ABC just premiered its latest twist on the cop procedural format — a pretty fun show starring Jack Cutmore-Scott as Cameron Black, a stage magician who decides to use his talents to help the FBI solve crimes while also investigating a mystery of his own.
A magician doing illusions to solve crime is a fresh twist on the genre, Cutmore-Scott is a charming lead, the supporting cast is fantastic, and the magic seen in the pilot is really cool. But what’s this show titled? “Deception.”
That’s right, “Deception” — not to be mistaken for the 1946 film starring Bette Davis and Claude Reine, the 2008 film starring Ewan McGregor and Hugh Jackman, the 2013 NBC series about a lady detective investigating her childhood best friend’s murder, or countless other low-budget films over the years. “Deception” is a one-word title so generic and bland that by the end of this sentence, you’ll be re-reading the beginning of it to refresh your memory as to what the show is called.
The generic one-word title is a disease that has infected more broadcast dramas in recent years — a bit surprising given the networks’ desire to cut through a saturated landscape filled with like-minded shows. To be fair, plenty of shows have succeeded under punchy monikers like “Lost,” “Revenge,” or “Scandal,” but that was perhaps in spite of their lukewarm titles. For every one of those hits, there are a half-dozen others that died on the vine. Remember “Notorious”? “The Evidence”? “Betrayal”? All of those shows aired on ABC in the last 10 years, and none of them made to a second season.
ABC is not the only offender here — in recent years we have also seen single-noun titles NBC’s “Awake” and “Allegiance,” Fox’s “Justice,” “Drive,” “Touch,” and “Vanished,” and CBS’s “Doubt” and “Intelligence.” (And among the pilots in the works for next season, CBS even has perhaps the most generic title of them all: “Murder.”) None of these shows were necessarily bad — in fact, many of them had a lot of promise. But it’s time for networks to acknowledge a simple truth: Audiences might have an easier time discovering shows if they were given something more to remember them than just a simple word.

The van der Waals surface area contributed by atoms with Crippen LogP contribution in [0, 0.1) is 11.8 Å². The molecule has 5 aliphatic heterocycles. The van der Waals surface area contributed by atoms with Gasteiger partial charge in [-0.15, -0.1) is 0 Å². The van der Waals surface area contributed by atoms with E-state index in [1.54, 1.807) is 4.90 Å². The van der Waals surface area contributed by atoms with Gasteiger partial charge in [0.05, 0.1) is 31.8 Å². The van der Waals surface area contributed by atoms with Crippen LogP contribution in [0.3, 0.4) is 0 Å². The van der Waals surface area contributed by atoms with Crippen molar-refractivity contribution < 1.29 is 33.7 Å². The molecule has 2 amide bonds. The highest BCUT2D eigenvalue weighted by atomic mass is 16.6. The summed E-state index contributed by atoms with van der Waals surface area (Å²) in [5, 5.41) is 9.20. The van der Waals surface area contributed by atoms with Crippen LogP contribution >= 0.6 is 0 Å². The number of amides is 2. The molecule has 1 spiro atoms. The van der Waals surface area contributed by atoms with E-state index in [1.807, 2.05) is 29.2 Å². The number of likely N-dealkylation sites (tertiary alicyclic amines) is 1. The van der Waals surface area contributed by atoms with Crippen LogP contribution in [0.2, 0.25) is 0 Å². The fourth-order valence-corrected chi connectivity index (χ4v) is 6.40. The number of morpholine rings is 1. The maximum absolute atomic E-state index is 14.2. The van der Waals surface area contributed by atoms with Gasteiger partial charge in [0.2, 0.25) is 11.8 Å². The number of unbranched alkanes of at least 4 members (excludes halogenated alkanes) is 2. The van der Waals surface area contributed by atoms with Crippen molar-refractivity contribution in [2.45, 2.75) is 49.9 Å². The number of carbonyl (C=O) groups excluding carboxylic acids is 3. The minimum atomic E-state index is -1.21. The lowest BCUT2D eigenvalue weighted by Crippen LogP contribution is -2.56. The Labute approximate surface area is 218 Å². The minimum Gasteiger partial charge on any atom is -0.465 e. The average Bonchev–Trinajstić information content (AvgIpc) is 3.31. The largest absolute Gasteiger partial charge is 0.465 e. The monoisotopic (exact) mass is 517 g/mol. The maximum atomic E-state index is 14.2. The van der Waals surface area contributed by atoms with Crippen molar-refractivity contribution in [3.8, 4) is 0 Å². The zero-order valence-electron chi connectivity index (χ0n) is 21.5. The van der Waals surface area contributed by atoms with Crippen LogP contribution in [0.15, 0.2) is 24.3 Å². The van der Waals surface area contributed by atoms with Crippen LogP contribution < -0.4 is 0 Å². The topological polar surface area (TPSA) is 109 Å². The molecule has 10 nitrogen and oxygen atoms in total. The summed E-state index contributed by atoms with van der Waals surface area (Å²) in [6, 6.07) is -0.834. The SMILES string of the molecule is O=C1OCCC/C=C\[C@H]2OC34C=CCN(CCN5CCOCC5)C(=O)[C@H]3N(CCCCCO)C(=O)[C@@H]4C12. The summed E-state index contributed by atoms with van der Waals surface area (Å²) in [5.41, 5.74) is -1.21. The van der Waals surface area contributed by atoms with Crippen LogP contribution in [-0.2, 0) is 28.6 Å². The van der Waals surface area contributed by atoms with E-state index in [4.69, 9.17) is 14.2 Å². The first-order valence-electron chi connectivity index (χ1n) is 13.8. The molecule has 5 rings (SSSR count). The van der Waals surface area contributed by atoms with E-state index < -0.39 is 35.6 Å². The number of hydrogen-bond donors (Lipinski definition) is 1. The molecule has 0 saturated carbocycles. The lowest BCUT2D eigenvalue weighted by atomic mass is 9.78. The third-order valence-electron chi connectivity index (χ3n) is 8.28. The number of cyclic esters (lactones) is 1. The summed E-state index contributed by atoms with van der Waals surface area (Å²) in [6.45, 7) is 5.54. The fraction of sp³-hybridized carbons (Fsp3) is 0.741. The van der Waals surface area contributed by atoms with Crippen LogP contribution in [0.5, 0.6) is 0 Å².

Titles are surprisingly hard to come up with, and even catchy ones come with some risk — “The Good Wife,” for example, was memorable, but CBS execs lamented that it may have limited the show’s male audience. Meanwhile, “Cougar Town” creator Bill Lawrence famously beat himself up for that show’s name.
More recently at ABC, the network and producers couldn’t settle on a title for their “Grey’s Anatomy” spinoff until almost the last minute. (It’s now called “Station 19.”) “The truth of the matter is coming up with a title is one of the most challenging things that we do,” ABC Entertainment president Channing Dungey told reporters in January. “When I was a young executive and we were about to launch ‘Grey’s Anatomy,’ that was a show that famously didn’t have a title until literally right before the air.”
What’s frustrating about “Deception” is that many of the elements that are a part of the show would easily lend themselves to more interesting titles. Just consider the word “magic”! Dan Fienberg at The Hollywood Reporter has pitched the alternate title “Magic Castle,” which works on a number of levels but may ultimately be too meta to play. It is however better than IndieWire’s humble suggestion of “Magic Cop: The Cop Who Solves Crimes With Magic”… Seriously, we’re not saying we’ve got better ideas.
But what we do feel confident saying is that as critics swimming through a seemingly endless sea of new shows, anything that can help a show float to the surface is most welcome. “Magic Cop” is not a good title for a show, but at least IMDB.com registers it as relatively unique.
This is a problem that is very specific to the current state of television, where hundreds of shows compete for attention on a regular basis — blink, and Netflix will drop four new seasons of dramas for your consideration. So it’s not that a series can’t survive with a single-word label, but for god’s sake, creators, give your shows some help. Have fun with your titles! Maybe even dare to stretch to two words, if not three.
Coming soon from CBS is “Instinct,” which at least has the considerable charms of Alan Cumming working in its favor. Not working in its favor: The fact that it’s preceded by the 1999 Anthony Hopkins thriller “Instinct,” or the 2016 French drama “Instinct,” or countless short films and TV episodes.
Both “Instinct” and “Deception” are launching in the uneasy space of midseason, and godspeed to them. Because in a year’s time, we may struggle to remember not the shows were, but what we called them. Because titles do matter.